So, while some students ask the innocent and funny questions like “Do boy cows make milk,” other students echo myths about dairy farming spread on social media and blog posts.

On one such occasion, Melissa recalls, “a boy walked up to me and said milk has pus and blood in it,” repeating a common accusation of animal rights activists and concerned vegans. Melissa’s solution? “I milked a cow in front of this little boy and he got to see for himself that there was no blood and no pus and he was shocked.”

She saw an opportunity to explain how farms care about food safety, making sure that only quality milk is leaving the farm, and animal health too, separating and treating any sick cows before they return to the line. It was a happy ending to a tough question. Melissa remembers, “He was so excited to go home and tell his Mom that he saw for himself that the milk was safe and that our cows really did look happy.”

Not every farmer-student interaction deals with such challenging questions, but each interaction does offer a chance to build up a sense of trust and empowerment. “Some of those questions are tough to answer,” Melissa offers, “but it is important not to lie. There are ways to explain why we do what we do that can help consumers understand.”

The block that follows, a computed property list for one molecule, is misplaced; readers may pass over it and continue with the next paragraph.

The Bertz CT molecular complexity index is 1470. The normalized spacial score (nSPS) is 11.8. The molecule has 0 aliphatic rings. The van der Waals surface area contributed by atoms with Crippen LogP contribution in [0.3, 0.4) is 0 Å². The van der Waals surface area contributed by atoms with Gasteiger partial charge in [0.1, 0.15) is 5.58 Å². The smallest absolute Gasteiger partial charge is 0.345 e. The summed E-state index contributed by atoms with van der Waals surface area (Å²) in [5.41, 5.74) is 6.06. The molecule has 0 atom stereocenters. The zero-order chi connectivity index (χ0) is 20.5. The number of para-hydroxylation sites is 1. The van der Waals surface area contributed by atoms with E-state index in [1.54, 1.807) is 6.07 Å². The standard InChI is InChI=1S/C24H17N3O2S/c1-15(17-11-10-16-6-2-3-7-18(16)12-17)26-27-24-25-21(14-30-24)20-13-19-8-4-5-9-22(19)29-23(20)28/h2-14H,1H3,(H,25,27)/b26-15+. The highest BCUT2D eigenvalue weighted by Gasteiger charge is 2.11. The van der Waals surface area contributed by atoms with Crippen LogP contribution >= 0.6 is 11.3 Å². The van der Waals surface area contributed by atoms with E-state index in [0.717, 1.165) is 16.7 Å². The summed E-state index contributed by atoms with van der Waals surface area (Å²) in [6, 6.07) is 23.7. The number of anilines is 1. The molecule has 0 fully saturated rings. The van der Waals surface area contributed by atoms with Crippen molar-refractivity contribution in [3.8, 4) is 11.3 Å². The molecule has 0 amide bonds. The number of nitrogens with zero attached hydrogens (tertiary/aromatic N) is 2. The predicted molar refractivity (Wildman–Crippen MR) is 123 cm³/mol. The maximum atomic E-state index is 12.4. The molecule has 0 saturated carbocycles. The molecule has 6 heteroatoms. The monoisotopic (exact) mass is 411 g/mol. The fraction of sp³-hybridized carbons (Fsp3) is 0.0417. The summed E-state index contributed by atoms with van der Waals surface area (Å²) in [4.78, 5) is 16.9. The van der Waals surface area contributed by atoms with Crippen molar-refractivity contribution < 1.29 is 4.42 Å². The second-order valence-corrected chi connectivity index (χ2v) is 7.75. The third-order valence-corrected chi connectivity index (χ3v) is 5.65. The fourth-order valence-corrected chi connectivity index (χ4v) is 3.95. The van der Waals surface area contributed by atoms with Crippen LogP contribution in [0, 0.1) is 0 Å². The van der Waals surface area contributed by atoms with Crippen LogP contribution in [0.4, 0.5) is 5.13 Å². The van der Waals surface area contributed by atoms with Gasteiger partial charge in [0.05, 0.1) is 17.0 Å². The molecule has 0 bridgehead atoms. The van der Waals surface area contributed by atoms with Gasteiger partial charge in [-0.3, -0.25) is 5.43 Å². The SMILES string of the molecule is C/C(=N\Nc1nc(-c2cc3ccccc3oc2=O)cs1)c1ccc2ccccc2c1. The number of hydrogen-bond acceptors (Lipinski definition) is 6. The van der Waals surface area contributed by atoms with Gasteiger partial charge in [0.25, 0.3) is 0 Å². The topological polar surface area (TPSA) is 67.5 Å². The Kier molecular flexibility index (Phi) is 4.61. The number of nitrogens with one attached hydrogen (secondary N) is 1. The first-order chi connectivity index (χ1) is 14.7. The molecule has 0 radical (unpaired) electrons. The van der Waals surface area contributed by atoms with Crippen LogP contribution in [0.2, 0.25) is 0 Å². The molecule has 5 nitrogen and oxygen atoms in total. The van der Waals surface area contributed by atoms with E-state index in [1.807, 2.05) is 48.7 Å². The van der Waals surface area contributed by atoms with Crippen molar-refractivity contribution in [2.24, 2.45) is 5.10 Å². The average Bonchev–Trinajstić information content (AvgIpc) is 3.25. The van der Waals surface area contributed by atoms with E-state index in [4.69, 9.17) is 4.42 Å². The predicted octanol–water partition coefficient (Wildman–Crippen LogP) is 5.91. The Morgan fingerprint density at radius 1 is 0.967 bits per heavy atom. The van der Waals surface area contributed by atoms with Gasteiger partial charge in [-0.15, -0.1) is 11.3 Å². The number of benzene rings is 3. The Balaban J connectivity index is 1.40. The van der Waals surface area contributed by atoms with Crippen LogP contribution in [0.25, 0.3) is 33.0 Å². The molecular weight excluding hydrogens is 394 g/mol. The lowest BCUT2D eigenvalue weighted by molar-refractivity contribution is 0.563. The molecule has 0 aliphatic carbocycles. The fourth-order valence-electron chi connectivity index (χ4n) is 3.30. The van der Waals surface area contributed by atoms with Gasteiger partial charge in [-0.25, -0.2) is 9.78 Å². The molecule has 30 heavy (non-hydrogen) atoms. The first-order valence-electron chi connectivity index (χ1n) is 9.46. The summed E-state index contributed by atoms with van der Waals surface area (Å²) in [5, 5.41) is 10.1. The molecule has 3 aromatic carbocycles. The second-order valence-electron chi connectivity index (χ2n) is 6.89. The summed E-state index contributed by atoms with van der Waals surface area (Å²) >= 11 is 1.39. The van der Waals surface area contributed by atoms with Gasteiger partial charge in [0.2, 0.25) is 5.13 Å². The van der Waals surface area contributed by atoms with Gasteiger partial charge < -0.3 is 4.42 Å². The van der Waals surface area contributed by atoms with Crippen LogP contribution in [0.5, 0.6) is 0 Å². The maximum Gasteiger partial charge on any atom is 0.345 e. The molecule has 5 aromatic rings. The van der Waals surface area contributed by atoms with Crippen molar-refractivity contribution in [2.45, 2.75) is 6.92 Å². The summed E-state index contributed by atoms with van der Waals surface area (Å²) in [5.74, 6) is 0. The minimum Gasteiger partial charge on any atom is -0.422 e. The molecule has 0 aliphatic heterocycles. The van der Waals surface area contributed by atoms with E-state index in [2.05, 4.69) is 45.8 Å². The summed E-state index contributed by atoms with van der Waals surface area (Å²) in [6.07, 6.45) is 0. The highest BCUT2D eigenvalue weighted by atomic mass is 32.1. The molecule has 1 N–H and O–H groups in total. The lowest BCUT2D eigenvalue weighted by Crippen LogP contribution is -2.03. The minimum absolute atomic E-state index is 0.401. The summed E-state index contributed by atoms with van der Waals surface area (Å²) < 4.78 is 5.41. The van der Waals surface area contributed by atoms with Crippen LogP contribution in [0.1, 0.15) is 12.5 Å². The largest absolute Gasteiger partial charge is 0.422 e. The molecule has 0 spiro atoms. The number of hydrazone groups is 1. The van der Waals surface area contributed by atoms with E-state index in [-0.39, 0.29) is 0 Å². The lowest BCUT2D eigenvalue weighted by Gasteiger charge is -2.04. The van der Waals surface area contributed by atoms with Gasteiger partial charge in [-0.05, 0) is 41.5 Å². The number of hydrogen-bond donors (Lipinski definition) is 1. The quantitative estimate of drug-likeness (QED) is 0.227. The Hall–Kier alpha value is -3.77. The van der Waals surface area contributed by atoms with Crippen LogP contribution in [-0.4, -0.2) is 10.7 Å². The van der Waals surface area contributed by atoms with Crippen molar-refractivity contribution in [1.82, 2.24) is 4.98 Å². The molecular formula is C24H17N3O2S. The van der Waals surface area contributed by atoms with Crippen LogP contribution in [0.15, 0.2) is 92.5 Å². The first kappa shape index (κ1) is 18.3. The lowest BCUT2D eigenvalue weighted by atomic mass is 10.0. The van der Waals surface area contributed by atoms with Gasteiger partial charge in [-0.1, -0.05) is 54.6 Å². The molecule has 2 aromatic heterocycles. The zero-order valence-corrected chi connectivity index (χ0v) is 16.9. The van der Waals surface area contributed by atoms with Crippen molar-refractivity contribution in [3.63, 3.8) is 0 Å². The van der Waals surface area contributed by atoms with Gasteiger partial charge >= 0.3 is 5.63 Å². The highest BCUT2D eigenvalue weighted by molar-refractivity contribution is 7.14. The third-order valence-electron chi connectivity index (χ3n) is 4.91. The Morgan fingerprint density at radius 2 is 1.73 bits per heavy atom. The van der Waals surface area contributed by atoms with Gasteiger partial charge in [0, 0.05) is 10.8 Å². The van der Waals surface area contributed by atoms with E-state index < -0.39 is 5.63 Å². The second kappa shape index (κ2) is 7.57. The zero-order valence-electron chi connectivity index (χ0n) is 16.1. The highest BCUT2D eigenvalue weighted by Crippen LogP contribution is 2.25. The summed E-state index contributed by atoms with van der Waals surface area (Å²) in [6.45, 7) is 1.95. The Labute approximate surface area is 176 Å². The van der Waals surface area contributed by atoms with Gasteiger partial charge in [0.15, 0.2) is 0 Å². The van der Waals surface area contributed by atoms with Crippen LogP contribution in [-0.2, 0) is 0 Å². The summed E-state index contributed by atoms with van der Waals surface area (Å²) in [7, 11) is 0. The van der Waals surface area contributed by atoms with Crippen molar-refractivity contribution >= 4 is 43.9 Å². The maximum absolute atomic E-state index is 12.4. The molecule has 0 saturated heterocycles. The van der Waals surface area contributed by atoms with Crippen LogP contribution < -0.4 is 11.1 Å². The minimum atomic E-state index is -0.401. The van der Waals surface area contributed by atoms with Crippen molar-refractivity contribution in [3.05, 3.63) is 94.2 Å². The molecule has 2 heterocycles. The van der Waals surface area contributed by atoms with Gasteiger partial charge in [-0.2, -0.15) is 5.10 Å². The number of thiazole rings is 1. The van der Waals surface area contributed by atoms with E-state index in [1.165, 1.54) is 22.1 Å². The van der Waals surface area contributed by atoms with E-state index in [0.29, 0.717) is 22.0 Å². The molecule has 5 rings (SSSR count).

Harrison Park School students at Cloud Cap Farms in Fall of 2016.

One of the more successful strategies that Melissa uses to differentiate enclosures for her dairy cows and their calves is to explain it in relatable terms. Calves advancing from their individual hutches to small groups and then larger pens is laid out as the process of graduating from preschool to grade school and high school. Younger animals are vulnerable to spreading germs or injury, but as they grow older they learn to socialize and be productive members of their society.

Field trips on a working farm present challenges, of course, but Melissa makes it look manageable. The schedule can be a bit tight trying to balance chores and visitors, but she finds the time. Safely conducting tours around live animals and moving machinery means a little extra vigilance and good communication with teachers and chaperones.

The final element of the Adopt a Farmer program may also be part of what makes it so valuable. Getting a farmer like Melissa into the classroom for a visit or two may be tricky to schedule when she needs to milk her cows twice a day, but logistically it ends up being easier than bussing several dozen students from one place to another. Something as simple as putting the farmer in the classroom has a big impact, though, and Melissa knows it.